It’s no secret that mobile devices present both opportunities and challenges for email marketers. Consumers love the ability to read their email on the go and marketers love to reach them any place, any time.
But if those emails aren’t optimized for mobile, no one is happy. Many of the challenges can be device specific, notes Tina Stewart, senior vice president of marketing, Lyris.
One big problem is that Adobe Flash doesn’t work on many mobile devices, notably the iPhone. “Integrating flash into email was the future at one point, and now people are holding back on that, because the i-devices are so prevalent,” says Stewart.
Subject lines in mobile email must also be shorter and sweeter, almost like ad copy, she adds. “We’re seeing much A/B testing of subject lines, even A/B/C/D testing, with subject lines about half the size of ‘normal’. There needs to be a crisper, clearer call to action.”
Overall, you need to get to the point much quicker in mobile. People don’t want to scroll a lot on their smart phone. “If you make them work too hard, they’re going to lose interest,” she says. “Good, clean design with less content is more important, and you need to consider the sensitivity and awareness of the [mobile] devices.”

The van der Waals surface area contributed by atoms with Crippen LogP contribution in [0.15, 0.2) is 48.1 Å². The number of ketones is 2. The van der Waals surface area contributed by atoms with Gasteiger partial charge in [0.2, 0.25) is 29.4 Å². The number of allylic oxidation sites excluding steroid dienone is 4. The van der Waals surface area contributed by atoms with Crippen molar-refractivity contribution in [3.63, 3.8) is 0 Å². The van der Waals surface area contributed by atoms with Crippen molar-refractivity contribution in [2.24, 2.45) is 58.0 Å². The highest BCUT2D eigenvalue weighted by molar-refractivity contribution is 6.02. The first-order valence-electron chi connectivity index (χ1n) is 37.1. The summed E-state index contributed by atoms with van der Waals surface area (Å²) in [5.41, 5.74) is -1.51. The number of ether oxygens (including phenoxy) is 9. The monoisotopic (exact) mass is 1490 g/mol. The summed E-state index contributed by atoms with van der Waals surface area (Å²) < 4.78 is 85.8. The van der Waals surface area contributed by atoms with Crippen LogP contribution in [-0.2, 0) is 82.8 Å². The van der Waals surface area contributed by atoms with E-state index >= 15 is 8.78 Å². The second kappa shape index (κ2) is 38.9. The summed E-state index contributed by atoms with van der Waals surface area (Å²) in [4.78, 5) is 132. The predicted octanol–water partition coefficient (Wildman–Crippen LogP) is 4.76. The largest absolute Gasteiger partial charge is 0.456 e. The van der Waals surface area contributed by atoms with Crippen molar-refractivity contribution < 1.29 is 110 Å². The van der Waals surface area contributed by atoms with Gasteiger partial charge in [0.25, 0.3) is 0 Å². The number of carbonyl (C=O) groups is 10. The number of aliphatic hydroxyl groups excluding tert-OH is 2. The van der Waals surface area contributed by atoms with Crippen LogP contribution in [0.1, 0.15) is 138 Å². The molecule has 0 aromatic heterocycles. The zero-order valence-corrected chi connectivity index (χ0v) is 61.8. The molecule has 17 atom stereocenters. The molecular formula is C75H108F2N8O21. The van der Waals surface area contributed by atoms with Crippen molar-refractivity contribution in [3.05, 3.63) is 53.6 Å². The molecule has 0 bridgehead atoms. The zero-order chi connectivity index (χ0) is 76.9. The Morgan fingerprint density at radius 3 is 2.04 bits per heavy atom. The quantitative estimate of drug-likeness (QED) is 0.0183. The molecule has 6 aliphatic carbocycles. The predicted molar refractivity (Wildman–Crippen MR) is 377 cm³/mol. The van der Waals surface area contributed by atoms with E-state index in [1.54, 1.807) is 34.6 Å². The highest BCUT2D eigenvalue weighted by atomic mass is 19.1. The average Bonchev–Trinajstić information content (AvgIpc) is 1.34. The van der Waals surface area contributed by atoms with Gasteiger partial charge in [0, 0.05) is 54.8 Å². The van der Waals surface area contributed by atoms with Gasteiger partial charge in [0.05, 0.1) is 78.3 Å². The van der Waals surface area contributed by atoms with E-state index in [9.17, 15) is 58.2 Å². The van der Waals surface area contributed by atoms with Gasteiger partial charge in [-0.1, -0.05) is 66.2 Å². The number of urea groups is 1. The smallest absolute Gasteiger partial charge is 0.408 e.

Late last month, Lyris introduced an app for customers to manage their email campaigns on the go, offering a 30 day mobile look back on campaigns. About a dozen customers beta-tested the app, which Stewart described as being more for users rather than CMOs.
The app allows users to preview campaigns and make minor edits on the fly. “Right now, no one wants to create emails from scratch on their mobile devices,” Stewart notes.
One of the beta testers was Dave Mossop, interactive media specialist, Expedia CruiseShipCenters, which sends anywhere from 7 to 20 campaigns a week, targeted to American/English, Canadian/English and Canadian/French recipients.
Campaigns go out on behalf of Expedia CruiseShip’s 3,500 consultants, says Mossop, adding that while they are moving towards mobile optimization, because much of the company’s audience is age 55+, their email concerns with mobile aren’t as strong as some other businesses.
The mobile app has been convenient, “especially when people expect you to know stats off the top of your head in a meeting—which can be difficult in a week where you’ve done 20 campaigns,” he notes.